Red Robin is primarily a vendor of hamburgers, with a selection of chicken sandwiches that appear to be more or less hamburgers with chicken breasts swapped in for the beef patty. But the menu also boasts the “All-American Patty Melt,” and that was what I went with. The patty melt is a sandwich with history but without glamour, which leads to it getting something of a short shrift. It’s easy to just figure it’s a hamburger on toast, or a cheeseburger with a patty in the middle, but that sells the whole thing short. I don’t mean to make too much of it, obviously it’s not a sandwich of electrifying genius, but it is a mid-century American classic. (Californian classic, to be precise. Tiny Naylor put it together at his coffee shop sometime in the 40s or 50s, at the corner of La Brea & Sunset that now houses an El Pollo Loco.) It’s a simple but complete sandwich: Patty, thousand island dressing, sauteed onions, and cheese (preferably swiss) on marbled rye. Red Robin’s version was exactly that, with no re-imagining or unnecessary deconstructing.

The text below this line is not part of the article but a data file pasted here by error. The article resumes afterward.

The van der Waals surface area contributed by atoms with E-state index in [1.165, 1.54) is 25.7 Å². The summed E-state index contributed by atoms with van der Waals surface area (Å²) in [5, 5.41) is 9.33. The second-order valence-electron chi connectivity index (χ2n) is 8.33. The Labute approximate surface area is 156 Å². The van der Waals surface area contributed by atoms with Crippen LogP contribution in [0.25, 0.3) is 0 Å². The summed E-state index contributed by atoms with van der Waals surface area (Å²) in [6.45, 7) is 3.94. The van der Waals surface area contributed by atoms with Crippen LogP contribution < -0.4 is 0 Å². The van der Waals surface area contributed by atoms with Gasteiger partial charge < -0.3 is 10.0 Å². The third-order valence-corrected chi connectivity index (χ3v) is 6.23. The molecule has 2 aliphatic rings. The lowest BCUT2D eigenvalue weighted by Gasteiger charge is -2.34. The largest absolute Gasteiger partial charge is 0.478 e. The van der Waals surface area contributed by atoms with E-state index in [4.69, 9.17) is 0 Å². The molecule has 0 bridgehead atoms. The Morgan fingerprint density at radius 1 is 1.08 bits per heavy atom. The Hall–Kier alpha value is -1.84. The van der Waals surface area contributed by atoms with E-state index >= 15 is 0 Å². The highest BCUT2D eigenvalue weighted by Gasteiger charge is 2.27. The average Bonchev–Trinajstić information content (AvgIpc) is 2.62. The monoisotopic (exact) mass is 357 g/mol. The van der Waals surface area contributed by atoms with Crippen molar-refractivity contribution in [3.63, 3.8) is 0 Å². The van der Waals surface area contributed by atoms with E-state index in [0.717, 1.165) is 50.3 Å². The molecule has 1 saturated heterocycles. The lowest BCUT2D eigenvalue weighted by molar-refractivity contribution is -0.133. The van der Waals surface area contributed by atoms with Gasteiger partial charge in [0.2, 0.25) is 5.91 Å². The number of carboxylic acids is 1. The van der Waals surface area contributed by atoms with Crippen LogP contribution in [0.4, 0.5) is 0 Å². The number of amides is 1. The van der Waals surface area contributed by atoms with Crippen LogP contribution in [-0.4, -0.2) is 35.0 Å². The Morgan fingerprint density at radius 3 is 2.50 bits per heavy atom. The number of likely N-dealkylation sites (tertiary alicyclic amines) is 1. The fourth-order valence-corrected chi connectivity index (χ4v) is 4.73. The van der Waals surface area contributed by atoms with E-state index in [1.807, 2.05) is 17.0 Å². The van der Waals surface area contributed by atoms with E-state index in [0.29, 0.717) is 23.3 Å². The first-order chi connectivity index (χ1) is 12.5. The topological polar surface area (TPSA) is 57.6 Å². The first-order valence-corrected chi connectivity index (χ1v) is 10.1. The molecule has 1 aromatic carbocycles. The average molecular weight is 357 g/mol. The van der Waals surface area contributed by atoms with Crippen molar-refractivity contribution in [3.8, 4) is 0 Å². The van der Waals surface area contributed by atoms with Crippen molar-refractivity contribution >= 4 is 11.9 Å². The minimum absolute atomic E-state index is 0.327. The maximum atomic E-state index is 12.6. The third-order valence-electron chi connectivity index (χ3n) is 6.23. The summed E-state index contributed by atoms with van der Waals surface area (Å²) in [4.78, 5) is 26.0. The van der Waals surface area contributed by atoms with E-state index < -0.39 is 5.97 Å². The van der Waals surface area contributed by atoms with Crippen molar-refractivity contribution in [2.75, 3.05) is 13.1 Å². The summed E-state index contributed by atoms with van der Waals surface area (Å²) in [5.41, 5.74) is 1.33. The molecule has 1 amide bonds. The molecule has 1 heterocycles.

Here’s something else that Red Robin’s All-American Patty Melt was: It was the item on the menu with the most calories. In a chain that will gussy up a hamburger with all manner of fried this and sauteed that, I got a chuckle out of the humble patty melt being the most substantial thing on the menu. When it arrived, though, I was a bit taken aback. Where did those 1400 calories go? It’s two slices of rye, two slices of swiss, a patty of not unreasonable size, a couple ounces of dressing and some onions. According to the nutritional information, it isn’t even grilled in butter, they use margarine. Similar to what I’ve found previously while Slummin’ It, there seems to be so much less present than the calorie count would indicate. So there’s some kind of mystery here, about what’s in the dressing or what kind of cheese they use or just what the fat ratio of the beef is. It’s a puzzler, one I haven’t quite figured out yet. Beyond just the simple math of it, the sandwich isn’t particularly rich or indulgent. For all of those calories, you don’t get a sense that you’re eating something especially decadent, or even especially good. It’s not really bad, but most of it is just sort of there. I don’t think that’s quite so damning as it can be in other contexts. With something like a hamburger, “good enough” is enough to sink things, because you likely walked past a better hamburger on your way to the one you’re eating. A patty melt, on the other hand, isn’t the most common offering. It’s far from inconceivable that you might find yourself craving a patty melt and find that Red Robin is your only real option. If that ends up being the case, I should say that this would hit the spot. I wouldn’t suggest that it be someone’s first patty melt, but it’s a sandwich that knows where to set its mark, and it hits that mark. In the end, there are a lot of things worse than a good-enough patty melt.